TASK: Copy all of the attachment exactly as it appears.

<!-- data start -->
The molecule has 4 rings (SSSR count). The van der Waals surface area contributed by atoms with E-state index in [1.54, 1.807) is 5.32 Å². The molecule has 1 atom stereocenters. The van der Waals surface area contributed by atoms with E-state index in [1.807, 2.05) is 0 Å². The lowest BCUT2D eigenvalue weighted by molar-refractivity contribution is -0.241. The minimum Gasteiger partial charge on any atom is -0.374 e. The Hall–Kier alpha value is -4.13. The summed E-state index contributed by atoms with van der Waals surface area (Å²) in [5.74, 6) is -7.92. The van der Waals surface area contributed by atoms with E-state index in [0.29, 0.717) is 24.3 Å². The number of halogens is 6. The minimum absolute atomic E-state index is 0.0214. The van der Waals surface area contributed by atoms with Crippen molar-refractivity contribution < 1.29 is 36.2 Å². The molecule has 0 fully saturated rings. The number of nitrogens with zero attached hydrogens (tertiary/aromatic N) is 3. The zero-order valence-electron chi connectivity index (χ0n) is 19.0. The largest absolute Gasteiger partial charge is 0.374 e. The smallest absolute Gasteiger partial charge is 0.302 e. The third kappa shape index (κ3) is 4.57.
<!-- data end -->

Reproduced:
The molecule has 4 rings (SSSR count). The van der Waals surface area contributed by atoms with E-state index in [1.54, 1.807) is 5.32 Å². The molecule has 1 atom stereocenters. The van der Waals surface area contributed by atoms with E-state index in [1.807, 2.05) is 0 Å². The lowest BCUT2D eigenvalue weighted by molar-refractivity contribution is -0.241. The minimum Gasteiger partial charge on any atom is -0.374 e. The Hall–Kier alpha value is -4.13. The summed E-state index contributed by atoms with van der Waals surface area (Å²) in [5.74, 6) is -7.92. The van der Waals surface area contributed by atoms with E-state index in [0.29, 0.717) is 24.3 Å². The number of halogens is 6. The minimum absolute atomic E-state index is 0.0214. The van der Waals surface area contributed by atoms with Crippen molar-refractivity contribution < 1.29 is 36.2 Å². The molecule has 0 fully saturated rings. The number of nitrogens with zero attached hydrogens (tertiary/aromatic N) is 3. The zero-order valence-electron chi connectivity index (χ0n) is 19.0. The largest absolute Gasteiger partial charge is 0.374 e. The smallest absolute Gasteiger partial charge is 0.302 e. The third kappa shape index (κ3) is 4.57.